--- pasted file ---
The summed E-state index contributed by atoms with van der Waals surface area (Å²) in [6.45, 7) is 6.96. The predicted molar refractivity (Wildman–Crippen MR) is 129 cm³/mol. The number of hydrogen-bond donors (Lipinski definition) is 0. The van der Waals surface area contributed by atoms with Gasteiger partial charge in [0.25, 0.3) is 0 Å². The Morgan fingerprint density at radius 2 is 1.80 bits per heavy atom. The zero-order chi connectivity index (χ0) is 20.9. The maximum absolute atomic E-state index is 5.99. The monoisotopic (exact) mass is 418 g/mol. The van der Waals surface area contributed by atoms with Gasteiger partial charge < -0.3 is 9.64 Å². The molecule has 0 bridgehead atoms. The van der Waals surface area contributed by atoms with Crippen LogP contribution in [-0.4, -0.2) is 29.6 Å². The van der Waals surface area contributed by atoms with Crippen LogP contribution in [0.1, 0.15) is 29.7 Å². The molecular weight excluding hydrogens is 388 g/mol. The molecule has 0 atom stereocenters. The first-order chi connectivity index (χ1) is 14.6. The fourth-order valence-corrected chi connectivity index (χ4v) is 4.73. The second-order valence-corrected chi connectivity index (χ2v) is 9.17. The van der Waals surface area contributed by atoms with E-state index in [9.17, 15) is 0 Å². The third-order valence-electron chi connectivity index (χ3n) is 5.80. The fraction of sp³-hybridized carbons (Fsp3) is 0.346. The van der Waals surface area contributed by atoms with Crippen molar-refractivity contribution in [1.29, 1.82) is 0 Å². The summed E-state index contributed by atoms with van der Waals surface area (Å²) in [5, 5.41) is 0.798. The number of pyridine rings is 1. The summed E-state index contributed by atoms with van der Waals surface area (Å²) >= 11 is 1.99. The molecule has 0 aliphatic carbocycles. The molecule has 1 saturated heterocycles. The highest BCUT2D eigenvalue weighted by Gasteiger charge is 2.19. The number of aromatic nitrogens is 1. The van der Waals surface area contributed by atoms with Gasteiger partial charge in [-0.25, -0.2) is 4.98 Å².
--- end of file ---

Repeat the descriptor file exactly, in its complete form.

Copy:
The summed E-state index contributed by atoms with van der Waals surface area (Å²) in [6.45, 7) is 6.96. The predicted molar refractivity (Wildman–Crippen MR) is 129 cm³/mol. The number of hydrogen-bond donors (Lipinski definition) is 0. The van der Waals surface area contributed by atoms with Gasteiger partial charge in [0.25, 0.3) is 0 Å². The Morgan fingerprint density at radius 2 is 1.80 bits per heavy atom. The zero-order chi connectivity index (χ0) is 20.9. The maximum absolute atomic E-state index is 5.99. The monoisotopic (exact) mass is 418 g/mol. The van der Waals surface area contributed by atoms with Gasteiger partial charge < -0.3 is 9.64 Å². The molecule has 0 bridgehead atoms. The van der Waals surface area contributed by atoms with Crippen LogP contribution in [-0.4, -0.2) is 29.6 Å². The van der Waals surface area contributed by atoms with Crippen LogP contribution in [0.1, 0.15) is 29.7 Å². The molecular weight excluding hydrogens is 388 g/mol. The molecule has 0 atom stereocenters. The first-order chi connectivity index (χ1) is 14.6. The fourth-order valence-corrected chi connectivity index (χ4v) is 4.73. The second-order valence-corrected chi connectivity index (χ2v) is 9.17. The van der Waals surface area contributed by atoms with E-state index in [9.17, 15) is 0 Å². The third-order valence-electron chi connectivity index (χ3n) is 5.80. The fraction of sp³-hybridized carbons (Fsp3) is 0.346. The van der Waals surface area contributed by atoms with Crippen molar-refractivity contribution in [1.29, 1.82) is 0 Å². The summed E-state index contributed by atoms with van der Waals surface area (Å²) in [5, 5.41) is 0.798. The number of pyridine rings is 1. The summed E-state index contributed by atoms with van der Waals surface area (Å²) >= 11 is 1.99. The molecule has 0 aliphatic carbocycles. The molecule has 1 saturated heterocycles. The highest BCUT2D eigenvalue weighted by Gasteiger charge is 2.19. The number of aromatic nitrogens is 1. The van der Waals surface area contributed by atoms with Gasteiger partial charge in [-0.25, -0.2) is 4.98 Å².